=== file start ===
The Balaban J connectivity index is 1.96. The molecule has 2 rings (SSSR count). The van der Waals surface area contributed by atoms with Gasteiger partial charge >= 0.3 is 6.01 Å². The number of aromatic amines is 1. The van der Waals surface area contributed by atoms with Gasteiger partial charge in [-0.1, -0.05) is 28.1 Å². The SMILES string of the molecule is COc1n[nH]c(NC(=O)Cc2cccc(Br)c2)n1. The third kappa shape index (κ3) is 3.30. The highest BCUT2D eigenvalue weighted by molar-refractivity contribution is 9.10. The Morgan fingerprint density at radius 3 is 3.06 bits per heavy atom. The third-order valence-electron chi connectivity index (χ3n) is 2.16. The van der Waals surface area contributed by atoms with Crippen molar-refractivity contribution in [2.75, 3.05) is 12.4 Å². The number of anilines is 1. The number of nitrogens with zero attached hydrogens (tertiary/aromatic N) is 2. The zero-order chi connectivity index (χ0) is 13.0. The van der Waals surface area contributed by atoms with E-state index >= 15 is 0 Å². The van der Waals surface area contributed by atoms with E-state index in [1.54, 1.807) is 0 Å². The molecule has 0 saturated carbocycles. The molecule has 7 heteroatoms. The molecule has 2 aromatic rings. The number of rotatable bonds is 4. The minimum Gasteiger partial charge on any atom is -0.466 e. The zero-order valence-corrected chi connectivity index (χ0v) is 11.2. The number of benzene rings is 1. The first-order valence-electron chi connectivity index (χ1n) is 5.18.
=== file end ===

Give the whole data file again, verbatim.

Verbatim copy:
The Balaban J connectivity index is 1.96. The molecule has 2 rings (SSSR count). The van der Waals surface area contributed by atoms with Gasteiger partial charge >= 0.3 is 6.01 Å². The number of aromatic amines is 1. The van der Waals surface area contributed by atoms with Gasteiger partial charge in [-0.1, -0.05) is 28.1 Å². The SMILES string of the molecule is COc1n[nH]c(NC(=O)Cc2cccc(Br)c2)n1. The third kappa shape index (κ3) is 3.30. The highest BCUT2D eigenvalue weighted by molar-refractivity contribution is 9.10. The Morgan fingerprint density at radius 3 is 3.06 bits per heavy atom. The third-order valence-electron chi connectivity index (χ3n) is 2.16. The van der Waals surface area contributed by atoms with Crippen molar-refractivity contribution in [2.75, 3.05) is 12.4 Å². The number of anilines is 1. The number of nitrogens with zero attached hydrogens (tertiary/aromatic N) is 2. The zero-order chi connectivity index (χ0) is 13.0. The van der Waals surface area contributed by atoms with E-state index >= 15 is 0 Å². The van der Waals surface area contributed by atoms with E-state index in [1.54, 1.807) is 0 Å². The molecule has 0 saturated carbocycles. The molecule has 7 heteroatoms. The molecule has 2 aromatic rings. The number of rotatable bonds is 4. The minimum Gasteiger partial charge on any atom is -0.466 e. The zero-order valence-corrected chi connectivity index (χ0v) is 11.2. The number of benzene rings is 1. The first-order valence-electron chi connectivity index (χ1n) is 5.18.